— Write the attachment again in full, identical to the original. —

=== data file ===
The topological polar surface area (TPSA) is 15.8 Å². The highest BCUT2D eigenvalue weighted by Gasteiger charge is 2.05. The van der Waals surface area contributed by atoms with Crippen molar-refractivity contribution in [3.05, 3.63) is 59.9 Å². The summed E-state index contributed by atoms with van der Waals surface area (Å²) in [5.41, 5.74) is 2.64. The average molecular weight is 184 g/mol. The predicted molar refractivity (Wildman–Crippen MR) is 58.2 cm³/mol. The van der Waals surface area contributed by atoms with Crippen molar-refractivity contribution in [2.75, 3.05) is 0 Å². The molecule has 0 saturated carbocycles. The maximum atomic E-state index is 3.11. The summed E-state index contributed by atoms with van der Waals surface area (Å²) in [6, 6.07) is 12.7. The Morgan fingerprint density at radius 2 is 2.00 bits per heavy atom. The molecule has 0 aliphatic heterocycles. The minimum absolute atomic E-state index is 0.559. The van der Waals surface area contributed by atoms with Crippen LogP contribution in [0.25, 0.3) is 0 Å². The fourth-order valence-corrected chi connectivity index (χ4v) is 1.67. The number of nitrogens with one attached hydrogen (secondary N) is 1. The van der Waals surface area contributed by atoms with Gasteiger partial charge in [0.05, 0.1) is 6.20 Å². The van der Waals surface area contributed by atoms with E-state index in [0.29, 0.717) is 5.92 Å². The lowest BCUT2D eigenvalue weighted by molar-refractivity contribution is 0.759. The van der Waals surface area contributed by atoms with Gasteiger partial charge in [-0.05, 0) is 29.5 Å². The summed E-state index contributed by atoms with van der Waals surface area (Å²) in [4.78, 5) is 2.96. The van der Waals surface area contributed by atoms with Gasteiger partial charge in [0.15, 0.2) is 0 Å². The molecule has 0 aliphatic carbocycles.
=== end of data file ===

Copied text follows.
The topological polar surface area (TPSA) is 15.8 Å². The highest BCUT2D eigenvalue weighted by Gasteiger charge is 2.05. The van der Waals surface area contributed by atoms with Crippen molar-refractivity contribution in [3.05, 3.63) is 59.9 Å². The summed E-state index contributed by atoms with van der Waals surface area (Å²) in [5.41, 5.74) is 2.64. The average molecular weight is 184 g/mol. The predicted molar refractivity (Wildman–Crippen MR) is 58.2 cm³/mol. The van der Waals surface area contributed by atoms with Crippen molar-refractivity contribution in [2.75, 3.05) is 0 Å². The molecule has 0 saturated carbocycles. The maximum atomic E-state index is 3.11. The summed E-state index contributed by atoms with van der Waals surface area (Å²) in [6, 6.07) is 12.7. The Morgan fingerprint density at radius 2 is 2.00 bits per heavy atom. The molecule has 0 aliphatic heterocycles. The minimum absolute atomic E-state index is 0.559. The van der Waals surface area contributed by atoms with Crippen LogP contribution in [0.25, 0.3) is 0 Å². The fourth-order valence-corrected chi connectivity index (χ4v) is 1.67. The number of nitrogens with one attached hydrogen (secondary N) is 1. The van der Waals surface area contributed by atoms with Gasteiger partial charge in [0.05, 0.1) is 6.20 Å². The van der Waals surface area contributed by atoms with E-state index in [0.29, 0.717) is 5.92 Å². The lowest BCUT2D eigenvalue weighted by molar-refractivity contribution is 0.759. The van der Waals surface area contributed by atoms with Gasteiger partial charge in [-0.05, 0) is 29.5 Å². The summed E-state index contributed by atoms with van der Waals surface area (Å²) in [4.78, 5) is 2.96. The van der Waals surface area contributed by atoms with Gasteiger partial charge in [0.15, 0.2) is 0 Å². The molecule has 0 aliphatic carbocycles.